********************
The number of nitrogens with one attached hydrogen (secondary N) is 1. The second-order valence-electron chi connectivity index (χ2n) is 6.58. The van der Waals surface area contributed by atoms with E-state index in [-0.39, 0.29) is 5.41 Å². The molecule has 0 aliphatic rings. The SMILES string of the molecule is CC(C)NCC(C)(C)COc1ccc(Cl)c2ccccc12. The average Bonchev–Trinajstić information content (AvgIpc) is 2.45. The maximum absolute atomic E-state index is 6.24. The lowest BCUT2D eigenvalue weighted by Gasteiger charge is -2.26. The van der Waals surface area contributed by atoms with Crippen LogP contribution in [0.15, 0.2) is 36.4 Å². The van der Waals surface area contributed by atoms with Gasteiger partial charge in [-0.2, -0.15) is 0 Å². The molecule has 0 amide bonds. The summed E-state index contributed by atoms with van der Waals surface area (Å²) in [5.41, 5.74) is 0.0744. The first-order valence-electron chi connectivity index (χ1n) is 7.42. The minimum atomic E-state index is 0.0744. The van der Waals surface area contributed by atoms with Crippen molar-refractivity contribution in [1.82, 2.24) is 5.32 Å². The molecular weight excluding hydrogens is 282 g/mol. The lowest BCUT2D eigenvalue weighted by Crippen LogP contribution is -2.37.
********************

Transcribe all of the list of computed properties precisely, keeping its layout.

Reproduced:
The number of nitrogens with one attached hydrogen (secondary N) is 1. The second-order valence-electron chi connectivity index (χ2n) is 6.58. The van der Waals surface area contributed by atoms with E-state index in [-0.39, 0.29) is 5.41 Å². The molecule has 0 aliphatic rings. The SMILES string of the molecule is CC(C)NCC(C)(C)COc1ccc(Cl)c2ccccc12. The average Bonchev–Trinajstić information content (AvgIpc) is 2.45. The maximum absolute atomic E-state index is 6.24. The lowest BCUT2D eigenvalue weighted by Gasteiger charge is -2.26. The van der Waals surface area contributed by atoms with Crippen LogP contribution in [0.15, 0.2) is 36.4 Å². The van der Waals surface area contributed by atoms with Gasteiger partial charge in [-0.2, -0.15) is 0 Å². The molecule has 0 amide bonds. The summed E-state index contributed by atoms with van der Waals surface area (Å²) in [5.41, 5.74) is 0.0744. The first-order valence-electron chi connectivity index (χ1n) is 7.42. The minimum atomic E-state index is 0.0744. The van der Waals surface area contributed by atoms with Crippen molar-refractivity contribution in [1.82, 2.24) is 5.32 Å². The molecular weight excluding hydrogens is 282 g/mol. The lowest BCUT2D eigenvalue weighted by Crippen LogP contribution is -2.37.